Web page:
Review: Palace of Lies

Most people are familiar with Ella Enchanted, Gail Carson Levine's feminist retelling of Cinderella, mostly due to the butchered movie version released by Disney/Miramax in 2004. But did you know that around the same time Ella Enchanted became popular, Margaret Peterson Haddix had released another feminist Cinderella adaptation that was every bit as exciting? Just Ella is a thrilling adventure story about Ella trying to escape the castle after the ball to avoid being used as a pawn in a wicked scheme and being forced to marry a prince she didn't love. Years later, Margaret Peterson Haddix turned the series into a trilogy, adding two more books that told equally exciting stories about princesses in the neighboring kingdom of Suala. Palace of Mirrors is a fantastic book about a girl named Cecilia who had been raised to believe that she is the true princess of Suala and journeys to the capital to reclaim her throne from the decoy princess, Desmia, who believes that she is the true princess and knows nothing of the secret plot that went on behind the girls' backs. Palace of Lies, the final book in the trilogy, is told from Desmia's perspective, which is very different from Ella or Cecilia's because unlike them, she was actually raised in the palace. Together, the three books are referred to as "The Palace Chronicles."

Palace of Lies is an adventure story about a sheltered and refined princess who had never been on an adventure being thrust into a daring journey across kingdoms and learning to trust people in the process. Unlike Gail Carson Levine's The Lost Kingdom of Bamarre, which can be enjoyed by someone who has never read its predecessor, The Two Princesses of Bamarre, Margaret Peterson Haddix's Palace of Lies is difficult to understand or appreciate without reading Just Ella and Palace of Mirrors first. It takes place shortly after the events of Palace of Mirrors left off and directly correlates to Just Ella. I admit it had been quite a few years since I read Palace of Mirrors and over a decade since I read Just Ella, but I remembered enough to get through the story. Princess Desmia offers a fresh perspective in this book. She was raised by an evil dictator and used as a pawn, making her cynical yet clever. Her metamorphosis into a warmer and more caring person is a pleasure to read. She does not become a completely different person by the end of the story, but she does learn to let others into her life and finally realizes that she does not always have to be alone.

Desmia is used to the finer things in life, such as glittering ballgowns, tiaras, and great feasts served upon her beck and call. However, this book offers none of those things. At the very beginning of the story, the majestic palace is burnt to the ground by an unknown attacker, and Desmia must flee for her life with nothing but the clothes on her back. She quickly realizes that most people in the kingdom do not have the same advantages that she was brought up with and must learn to stop being a spoiled princess. Desmia also discovers a family member that she never knew she had and must let others into her life for the first time, something that is very difficult for her after fourteen years of putting on airs to everyone at the palace. At first, her only ally is Cecilia, who readers know well as the protagonist from Palace of Mirrors, but Desmia quickly loses sight of Cecilia and her other princess sisters during the fire. She decides her only chance at survival is to make the difficult journey to Fidelia and seek help from Ella, the title character from Just Ella. Her palace training proves completely useless for such a journey, forcing her to depend on her newfound allies for help.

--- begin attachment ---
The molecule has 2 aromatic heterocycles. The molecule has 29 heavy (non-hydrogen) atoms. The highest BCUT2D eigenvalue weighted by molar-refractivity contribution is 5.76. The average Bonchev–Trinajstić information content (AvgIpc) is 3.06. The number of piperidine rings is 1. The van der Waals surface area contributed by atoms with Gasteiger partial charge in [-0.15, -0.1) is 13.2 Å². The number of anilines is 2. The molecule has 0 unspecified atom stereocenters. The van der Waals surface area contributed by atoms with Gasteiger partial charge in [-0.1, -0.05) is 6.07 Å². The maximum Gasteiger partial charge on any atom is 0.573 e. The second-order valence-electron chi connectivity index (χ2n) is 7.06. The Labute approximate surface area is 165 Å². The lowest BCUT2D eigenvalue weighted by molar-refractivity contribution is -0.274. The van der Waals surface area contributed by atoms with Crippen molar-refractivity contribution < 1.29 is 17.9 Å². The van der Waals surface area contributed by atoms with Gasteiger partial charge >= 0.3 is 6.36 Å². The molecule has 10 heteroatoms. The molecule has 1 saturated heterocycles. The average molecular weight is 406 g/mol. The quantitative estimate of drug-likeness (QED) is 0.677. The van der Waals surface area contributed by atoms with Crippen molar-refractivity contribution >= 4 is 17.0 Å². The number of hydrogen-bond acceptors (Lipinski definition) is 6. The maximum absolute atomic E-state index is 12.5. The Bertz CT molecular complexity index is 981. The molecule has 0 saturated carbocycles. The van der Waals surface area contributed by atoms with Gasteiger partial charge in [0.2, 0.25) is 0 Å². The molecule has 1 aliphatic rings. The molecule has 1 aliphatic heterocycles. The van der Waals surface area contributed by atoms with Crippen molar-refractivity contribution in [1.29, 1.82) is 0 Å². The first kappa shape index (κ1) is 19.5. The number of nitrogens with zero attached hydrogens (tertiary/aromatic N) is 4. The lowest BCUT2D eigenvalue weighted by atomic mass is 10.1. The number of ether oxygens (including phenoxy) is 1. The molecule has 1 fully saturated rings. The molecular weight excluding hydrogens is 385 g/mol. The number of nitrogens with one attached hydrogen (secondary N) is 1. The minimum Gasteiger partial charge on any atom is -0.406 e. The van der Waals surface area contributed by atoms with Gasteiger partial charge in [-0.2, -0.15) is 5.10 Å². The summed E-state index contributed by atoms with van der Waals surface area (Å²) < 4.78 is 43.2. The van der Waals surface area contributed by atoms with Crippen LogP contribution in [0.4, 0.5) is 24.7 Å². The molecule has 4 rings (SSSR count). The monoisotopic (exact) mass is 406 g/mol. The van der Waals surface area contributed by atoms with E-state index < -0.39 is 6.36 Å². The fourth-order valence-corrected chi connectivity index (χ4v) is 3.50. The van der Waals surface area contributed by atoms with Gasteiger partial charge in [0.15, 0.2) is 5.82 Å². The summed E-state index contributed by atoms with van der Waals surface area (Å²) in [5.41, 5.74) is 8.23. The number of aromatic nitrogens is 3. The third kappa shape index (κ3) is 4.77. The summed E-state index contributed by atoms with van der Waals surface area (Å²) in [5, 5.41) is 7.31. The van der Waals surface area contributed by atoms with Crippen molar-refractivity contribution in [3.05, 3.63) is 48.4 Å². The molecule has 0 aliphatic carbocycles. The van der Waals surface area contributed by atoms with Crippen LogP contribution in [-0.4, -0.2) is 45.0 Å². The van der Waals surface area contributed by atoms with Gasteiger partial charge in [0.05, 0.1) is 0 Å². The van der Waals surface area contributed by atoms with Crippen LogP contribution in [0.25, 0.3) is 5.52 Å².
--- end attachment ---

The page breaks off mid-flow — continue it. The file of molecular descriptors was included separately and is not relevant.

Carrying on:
The road that lies ahead for Desmia is messy, filled with blood, ragged clothing, and scarce food. She suffers from agoraphobia at first, having never left the palace before. It takes her some time to get used to being outside during the daytime without a sheet to cover her face. Her new allies are good to her, despite how embarrassed she is to be seen in such undignified circumstances. Spending time with them makes her realize how many things she took for granted in the palace and how she had never recognized people as individuals if they were poor. It is an eye-opening experience for a sheltered princess, but it also makes her realize that when push comes to shove, she still wants to be a good person and do the right thing. Though she has trouble accepting that anyone would want to help her without an ulterior motive at first, she later finds herself doing just that.

Palace of Lies is an incredibly fast-paced fairy tale adventure story. It almost feels exhausting to travel so far with Desmia while so many things are happening at once. It's difficult to put the book down at any point for fear of not knowing what will happen next and if the many characters we met throughout the trilogy are still safe. I particularly enjoyed reading a story about a princess who was actually raised to be a princess since most stories are about princesses who marry into privilege or are treated like paupers by cruel guardians. Desmia teaches us that's possible for people to change if they truly want to and that someone who appears to be perfect on the outside might be suffering inwardly, so it's a good idea to be kind to everyone because you never know what they might be hiding from the rest of the world.


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